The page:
The original case had come to public attention when a family made a public outcry about a priest who had molested their sons was about to be appointed as a superintendent of a Florida school system. They argued that such a choice was a violation of human decency and that the individual in question should have been stripped of his collar.

Ironically, the family was violating a non-disclosure clause of their hefty settlement 25 years earlier to bring this to public attention. They were technically the ones breaking the law.

Several things struck me as odd about this initial case:
1. Even if the priest had been charged with a crime, the statute of limitations had long since past.
2. Not having been convicted in a court, he could have sued the family for slander.
3. The family was also going after the bishop in charge of the man's relocation as an accessory to the sexual abuse.

In that case (which was different than some of the ones that followed), we saw a priest who had committed an action, been reprimanded by his church superior, and then reassigned to a job away from children. Twenty-five years later, he gets a job as an administrator in charge of an organization that educates children, and not a position that even really brings him in contact with children.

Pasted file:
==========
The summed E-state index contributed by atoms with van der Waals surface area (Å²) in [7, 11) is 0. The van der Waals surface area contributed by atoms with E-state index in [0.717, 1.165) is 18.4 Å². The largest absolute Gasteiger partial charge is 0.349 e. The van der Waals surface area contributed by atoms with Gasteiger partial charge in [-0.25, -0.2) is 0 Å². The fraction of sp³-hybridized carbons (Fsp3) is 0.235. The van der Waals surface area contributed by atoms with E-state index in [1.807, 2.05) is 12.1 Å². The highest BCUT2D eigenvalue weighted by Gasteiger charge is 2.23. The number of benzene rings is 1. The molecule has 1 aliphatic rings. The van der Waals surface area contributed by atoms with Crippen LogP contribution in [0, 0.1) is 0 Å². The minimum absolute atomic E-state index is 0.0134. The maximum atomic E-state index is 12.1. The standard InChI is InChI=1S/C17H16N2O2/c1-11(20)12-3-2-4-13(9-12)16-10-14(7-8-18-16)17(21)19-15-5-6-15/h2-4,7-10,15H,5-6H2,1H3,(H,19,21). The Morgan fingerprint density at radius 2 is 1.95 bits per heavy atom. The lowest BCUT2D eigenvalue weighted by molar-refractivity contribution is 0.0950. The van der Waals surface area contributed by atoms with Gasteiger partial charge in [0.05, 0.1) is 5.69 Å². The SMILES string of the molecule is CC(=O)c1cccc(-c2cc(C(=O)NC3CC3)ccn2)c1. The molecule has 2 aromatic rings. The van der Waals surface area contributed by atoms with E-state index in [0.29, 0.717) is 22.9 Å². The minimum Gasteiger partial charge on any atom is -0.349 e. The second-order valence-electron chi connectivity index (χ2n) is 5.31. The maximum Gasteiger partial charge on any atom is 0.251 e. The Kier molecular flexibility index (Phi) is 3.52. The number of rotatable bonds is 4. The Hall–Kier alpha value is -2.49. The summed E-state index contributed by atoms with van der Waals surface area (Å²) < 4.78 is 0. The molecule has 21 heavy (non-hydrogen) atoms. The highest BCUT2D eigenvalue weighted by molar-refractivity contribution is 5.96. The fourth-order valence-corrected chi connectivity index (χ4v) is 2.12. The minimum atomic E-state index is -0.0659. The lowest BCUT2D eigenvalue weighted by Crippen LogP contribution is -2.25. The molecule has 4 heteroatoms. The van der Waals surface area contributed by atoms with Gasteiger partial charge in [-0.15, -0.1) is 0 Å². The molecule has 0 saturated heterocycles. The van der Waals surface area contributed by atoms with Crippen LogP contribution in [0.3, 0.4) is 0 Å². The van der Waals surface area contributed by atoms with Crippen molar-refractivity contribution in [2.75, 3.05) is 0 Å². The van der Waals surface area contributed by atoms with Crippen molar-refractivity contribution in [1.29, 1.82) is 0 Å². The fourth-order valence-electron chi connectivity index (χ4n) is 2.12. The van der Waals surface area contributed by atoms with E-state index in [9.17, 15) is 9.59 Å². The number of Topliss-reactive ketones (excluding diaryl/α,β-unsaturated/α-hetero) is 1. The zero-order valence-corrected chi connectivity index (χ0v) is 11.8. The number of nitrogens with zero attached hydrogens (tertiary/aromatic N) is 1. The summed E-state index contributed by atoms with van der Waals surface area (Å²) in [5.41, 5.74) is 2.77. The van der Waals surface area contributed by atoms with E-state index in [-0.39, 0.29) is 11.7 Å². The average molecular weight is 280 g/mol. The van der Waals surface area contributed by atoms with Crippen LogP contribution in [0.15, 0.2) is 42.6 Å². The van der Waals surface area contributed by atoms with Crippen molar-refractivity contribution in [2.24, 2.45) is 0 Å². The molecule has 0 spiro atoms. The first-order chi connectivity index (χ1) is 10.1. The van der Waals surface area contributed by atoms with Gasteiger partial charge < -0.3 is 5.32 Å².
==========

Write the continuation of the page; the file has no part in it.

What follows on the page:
The issues that burned me in that case were the question of church authority. Does the Bishop have the right to discipline and take confession from said priest and forgive him? Does forgiving that man of his sin really wipe it away (as the Catholics believe), or is he still accountable to a secular legal body? In essence, does the Catholic Church have the legal ability to forgive sin?

The justice department was coming dangerously close to saying that it doesn't. That the church must conform itself to the regulations and norms of contemporary society, or be judged accordingly. That a Catholic priest or Bishop has no real authority in spiritual matters outside of the boundaries of what the law of the land provides.